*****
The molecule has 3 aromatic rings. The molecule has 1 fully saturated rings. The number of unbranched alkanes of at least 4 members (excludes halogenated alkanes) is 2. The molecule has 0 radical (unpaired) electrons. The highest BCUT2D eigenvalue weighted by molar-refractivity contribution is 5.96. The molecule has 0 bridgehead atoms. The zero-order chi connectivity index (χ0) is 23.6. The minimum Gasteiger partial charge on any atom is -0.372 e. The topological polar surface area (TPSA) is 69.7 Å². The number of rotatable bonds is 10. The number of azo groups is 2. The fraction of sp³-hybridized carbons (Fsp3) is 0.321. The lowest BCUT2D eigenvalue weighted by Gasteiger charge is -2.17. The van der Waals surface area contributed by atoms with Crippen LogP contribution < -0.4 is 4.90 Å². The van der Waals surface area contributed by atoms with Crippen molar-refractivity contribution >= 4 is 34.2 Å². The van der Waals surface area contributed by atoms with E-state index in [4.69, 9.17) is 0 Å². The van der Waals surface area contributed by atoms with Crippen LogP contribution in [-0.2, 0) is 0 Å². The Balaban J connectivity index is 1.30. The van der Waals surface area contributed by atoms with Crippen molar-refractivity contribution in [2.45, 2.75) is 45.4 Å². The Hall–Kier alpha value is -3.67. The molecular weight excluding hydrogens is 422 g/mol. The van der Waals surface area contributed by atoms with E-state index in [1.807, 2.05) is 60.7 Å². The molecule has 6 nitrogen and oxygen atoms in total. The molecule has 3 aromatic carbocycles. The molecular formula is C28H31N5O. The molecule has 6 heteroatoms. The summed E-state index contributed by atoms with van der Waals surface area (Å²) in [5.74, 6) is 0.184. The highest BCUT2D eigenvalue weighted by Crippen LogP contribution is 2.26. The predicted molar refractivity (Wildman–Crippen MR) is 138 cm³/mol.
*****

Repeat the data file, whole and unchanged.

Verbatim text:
The molecule has 3 aromatic rings. The molecule has 1 fully saturated rings. The number of unbranched alkanes of at least 4 members (excludes halogenated alkanes) is 2. The molecule has 0 radical (unpaired) electrons. The highest BCUT2D eigenvalue weighted by molar-refractivity contribution is 5.96. The molecule has 0 bridgehead atoms. The zero-order chi connectivity index (χ0) is 23.6. The minimum Gasteiger partial charge on any atom is -0.372 e. The topological polar surface area (TPSA) is 69.7 Å². The number of rotatable bonds is 10. The number of azo groups is 2. The fraction of sp³-hybridized carbons (Fsp3) is 0.321. The lowest BCUT2D eigenvalue weighted by Gasteiger charge is -2.17. The van der Waals surface area contributed by atoms with Crippen LogP contribution < -0.4 is 4.90 Å². The van der Waals surface area contributed by atoms with Crippen molar-refractivity contribution >= 4 is 34.2 Å². The van der Waals surface area contributed by atoms with E-state index in [4.69, 9.17) is 0 Å². The van der Waals surface area contributed by atoms with Crippen LogP contribution in [-0.2, 0) is 0 Å². The Balaban J connectivity index is 1.30. The van der Waals surface area contributed by atoms with Crippen molar-refractivity contribution in [2.45, 2.75) is 45.4 Å². The Hall–Kier alpha value is -3.67. The molecular weight excluding hydrogens is 422 g/mol. The van der Waals surface area contributed by atoms with E-state index in [1.807, 2.05) is 60.7 Å². The molecule has 6 nitrogen and oxygen atoms in total. The molecule has 3 aromatic carbocycles. The molecular formula is C28H31N5O. The molecule has 6 heteroatoms. The summed E-state index contributed by atoms with van der Waals surface area (Å²) in [5.74, 6) is 0.184. The highest BCUT2D eigenvalue weighted by Crippen LogP contribution is 2.26. The predicted molar refractivity (Wildman–Crippen MR) is 138 cm³/mol.